In total, 24 operations confirmed reproduction in these new sectors. Slightly more than half of the operations were negative, that means no cubs were found.
On the other hand, any sign collected opportunistically (visual observation, photography, remains) allowing the presence of cubs on a massif to be attested is also considered in order to document the reproduction of the species during the reference period (1st April to 31st October). 36 additional cases of reproduction were thus highlighted during this season, on known or unknown packs.
These results demonstrate the complementarity of induced howling operations and opportunistic monitoring in the monitoring scheme.
The identification of reproduction in a new sector makes it possible to attest, subject to comparison of the results with neighbouring packs, to the presence of a new breeding pack, thereby qualifying the area as Permanent Presence Area (PPA). In total, 9 out of 24 Presence Areas that were “to be confirmed” at the end of last winter are now qualified as packs after this monitoring season.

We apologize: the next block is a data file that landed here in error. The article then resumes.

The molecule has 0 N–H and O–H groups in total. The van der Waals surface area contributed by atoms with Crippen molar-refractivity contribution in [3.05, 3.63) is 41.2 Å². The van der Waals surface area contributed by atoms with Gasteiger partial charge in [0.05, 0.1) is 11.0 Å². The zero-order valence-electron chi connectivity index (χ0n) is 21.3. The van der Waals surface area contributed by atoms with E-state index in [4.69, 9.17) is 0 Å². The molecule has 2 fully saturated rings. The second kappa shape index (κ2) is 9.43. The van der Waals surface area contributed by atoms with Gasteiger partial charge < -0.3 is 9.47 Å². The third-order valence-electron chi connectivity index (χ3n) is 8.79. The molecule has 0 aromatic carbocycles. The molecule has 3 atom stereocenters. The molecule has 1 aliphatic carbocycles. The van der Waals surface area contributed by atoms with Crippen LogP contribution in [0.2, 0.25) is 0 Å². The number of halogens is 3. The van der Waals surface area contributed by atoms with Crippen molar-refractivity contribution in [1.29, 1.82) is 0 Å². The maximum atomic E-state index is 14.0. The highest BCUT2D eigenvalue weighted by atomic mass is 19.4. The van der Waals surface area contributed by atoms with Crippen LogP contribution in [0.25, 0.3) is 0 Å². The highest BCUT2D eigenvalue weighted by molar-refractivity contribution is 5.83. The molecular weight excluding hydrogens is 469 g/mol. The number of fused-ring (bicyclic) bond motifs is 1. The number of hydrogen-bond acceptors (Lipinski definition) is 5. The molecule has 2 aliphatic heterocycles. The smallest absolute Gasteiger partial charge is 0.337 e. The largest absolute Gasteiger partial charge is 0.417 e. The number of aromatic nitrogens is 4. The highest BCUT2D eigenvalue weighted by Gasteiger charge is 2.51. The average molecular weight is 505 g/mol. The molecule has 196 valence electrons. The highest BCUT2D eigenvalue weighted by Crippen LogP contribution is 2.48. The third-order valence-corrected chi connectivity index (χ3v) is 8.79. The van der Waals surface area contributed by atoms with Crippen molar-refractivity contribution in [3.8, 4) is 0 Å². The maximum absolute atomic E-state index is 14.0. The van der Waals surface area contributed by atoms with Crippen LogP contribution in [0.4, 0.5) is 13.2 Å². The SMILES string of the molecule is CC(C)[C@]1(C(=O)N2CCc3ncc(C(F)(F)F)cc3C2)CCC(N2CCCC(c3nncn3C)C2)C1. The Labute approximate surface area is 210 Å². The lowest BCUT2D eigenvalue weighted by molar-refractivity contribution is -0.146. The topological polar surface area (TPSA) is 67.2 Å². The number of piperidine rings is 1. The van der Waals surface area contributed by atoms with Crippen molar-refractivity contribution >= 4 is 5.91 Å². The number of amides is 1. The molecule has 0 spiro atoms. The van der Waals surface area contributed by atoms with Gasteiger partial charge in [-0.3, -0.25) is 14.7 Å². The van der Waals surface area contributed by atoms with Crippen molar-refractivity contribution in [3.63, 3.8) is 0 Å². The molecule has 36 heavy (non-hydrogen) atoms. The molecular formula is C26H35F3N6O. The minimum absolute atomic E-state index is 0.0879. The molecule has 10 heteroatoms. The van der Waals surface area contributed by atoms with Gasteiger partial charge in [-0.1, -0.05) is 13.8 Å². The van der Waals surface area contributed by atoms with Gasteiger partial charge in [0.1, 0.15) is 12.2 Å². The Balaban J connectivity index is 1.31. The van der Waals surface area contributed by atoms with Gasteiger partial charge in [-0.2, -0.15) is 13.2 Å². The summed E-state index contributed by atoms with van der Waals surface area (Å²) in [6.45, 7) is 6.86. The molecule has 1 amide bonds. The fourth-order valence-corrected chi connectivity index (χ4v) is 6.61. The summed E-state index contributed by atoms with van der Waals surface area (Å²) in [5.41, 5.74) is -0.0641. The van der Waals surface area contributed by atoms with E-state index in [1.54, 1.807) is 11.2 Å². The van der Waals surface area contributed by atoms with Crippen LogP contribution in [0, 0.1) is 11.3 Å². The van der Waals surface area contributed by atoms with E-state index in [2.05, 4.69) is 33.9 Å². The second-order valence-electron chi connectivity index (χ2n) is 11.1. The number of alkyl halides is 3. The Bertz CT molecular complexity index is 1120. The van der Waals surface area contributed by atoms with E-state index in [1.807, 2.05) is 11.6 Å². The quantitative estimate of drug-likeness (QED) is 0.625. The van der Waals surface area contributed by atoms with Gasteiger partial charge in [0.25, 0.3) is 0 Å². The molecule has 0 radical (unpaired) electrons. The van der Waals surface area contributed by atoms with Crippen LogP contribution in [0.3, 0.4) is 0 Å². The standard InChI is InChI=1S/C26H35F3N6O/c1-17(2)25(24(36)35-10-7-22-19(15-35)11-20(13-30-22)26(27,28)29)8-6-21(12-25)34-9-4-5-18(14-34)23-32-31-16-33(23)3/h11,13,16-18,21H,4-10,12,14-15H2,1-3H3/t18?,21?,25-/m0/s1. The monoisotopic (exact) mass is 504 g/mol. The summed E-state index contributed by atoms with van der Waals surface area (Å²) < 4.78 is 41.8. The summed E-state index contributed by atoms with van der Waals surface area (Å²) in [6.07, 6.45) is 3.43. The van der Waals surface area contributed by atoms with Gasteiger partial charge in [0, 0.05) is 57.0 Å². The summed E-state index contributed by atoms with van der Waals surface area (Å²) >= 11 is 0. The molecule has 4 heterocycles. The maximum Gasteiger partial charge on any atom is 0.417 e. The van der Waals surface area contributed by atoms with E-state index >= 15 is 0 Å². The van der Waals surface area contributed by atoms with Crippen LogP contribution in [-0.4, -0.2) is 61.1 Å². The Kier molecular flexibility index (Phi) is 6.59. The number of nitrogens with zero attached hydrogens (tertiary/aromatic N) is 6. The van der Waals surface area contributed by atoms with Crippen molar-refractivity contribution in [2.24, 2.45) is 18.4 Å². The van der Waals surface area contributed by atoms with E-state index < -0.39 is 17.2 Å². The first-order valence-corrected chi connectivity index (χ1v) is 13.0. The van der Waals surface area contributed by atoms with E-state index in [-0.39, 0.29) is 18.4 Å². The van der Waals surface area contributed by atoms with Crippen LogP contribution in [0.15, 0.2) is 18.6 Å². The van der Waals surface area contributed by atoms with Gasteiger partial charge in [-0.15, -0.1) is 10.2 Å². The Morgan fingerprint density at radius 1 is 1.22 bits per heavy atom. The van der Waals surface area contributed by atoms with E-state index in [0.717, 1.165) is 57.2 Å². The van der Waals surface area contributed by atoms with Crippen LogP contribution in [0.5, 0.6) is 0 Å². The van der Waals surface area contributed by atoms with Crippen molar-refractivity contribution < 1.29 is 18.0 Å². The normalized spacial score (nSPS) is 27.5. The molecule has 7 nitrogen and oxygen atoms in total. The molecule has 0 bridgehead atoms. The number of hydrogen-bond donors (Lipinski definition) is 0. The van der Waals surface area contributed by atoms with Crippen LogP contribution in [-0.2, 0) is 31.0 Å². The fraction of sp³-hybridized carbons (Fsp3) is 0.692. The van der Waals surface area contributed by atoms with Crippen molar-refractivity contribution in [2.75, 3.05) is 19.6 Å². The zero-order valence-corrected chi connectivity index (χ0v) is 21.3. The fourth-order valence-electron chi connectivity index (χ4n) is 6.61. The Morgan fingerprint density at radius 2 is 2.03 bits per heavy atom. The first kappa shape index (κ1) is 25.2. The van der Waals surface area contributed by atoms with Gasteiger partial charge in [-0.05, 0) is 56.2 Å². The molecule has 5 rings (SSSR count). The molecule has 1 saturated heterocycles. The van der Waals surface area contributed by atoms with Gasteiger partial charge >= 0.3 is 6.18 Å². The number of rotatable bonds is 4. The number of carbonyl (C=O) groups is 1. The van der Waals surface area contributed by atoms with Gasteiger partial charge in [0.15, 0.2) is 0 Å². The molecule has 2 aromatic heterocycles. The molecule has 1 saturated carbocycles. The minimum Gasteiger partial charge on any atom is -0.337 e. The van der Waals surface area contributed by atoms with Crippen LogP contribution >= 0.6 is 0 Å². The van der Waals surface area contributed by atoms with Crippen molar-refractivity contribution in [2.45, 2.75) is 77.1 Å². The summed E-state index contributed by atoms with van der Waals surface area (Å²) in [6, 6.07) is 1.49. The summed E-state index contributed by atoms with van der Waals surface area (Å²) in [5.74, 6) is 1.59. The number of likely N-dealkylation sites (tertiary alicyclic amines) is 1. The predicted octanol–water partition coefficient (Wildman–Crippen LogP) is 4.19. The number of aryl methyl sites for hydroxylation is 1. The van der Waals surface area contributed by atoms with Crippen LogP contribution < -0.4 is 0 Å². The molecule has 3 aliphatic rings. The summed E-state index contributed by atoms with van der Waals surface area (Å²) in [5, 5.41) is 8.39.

Nearly half of the new packs identified during the summer were suspected at the end of the winter, which confirms the network’s expertise and the responsiveness of the monitoring system in detecting new wolf groups.
The Wolf-Lynx network, a dynamic tool for knowledge
The number of Permanent Presence Areas is increasing on the national territory. Once again this year, there has been a significant increase in the number of signs collected by the network members during the summer.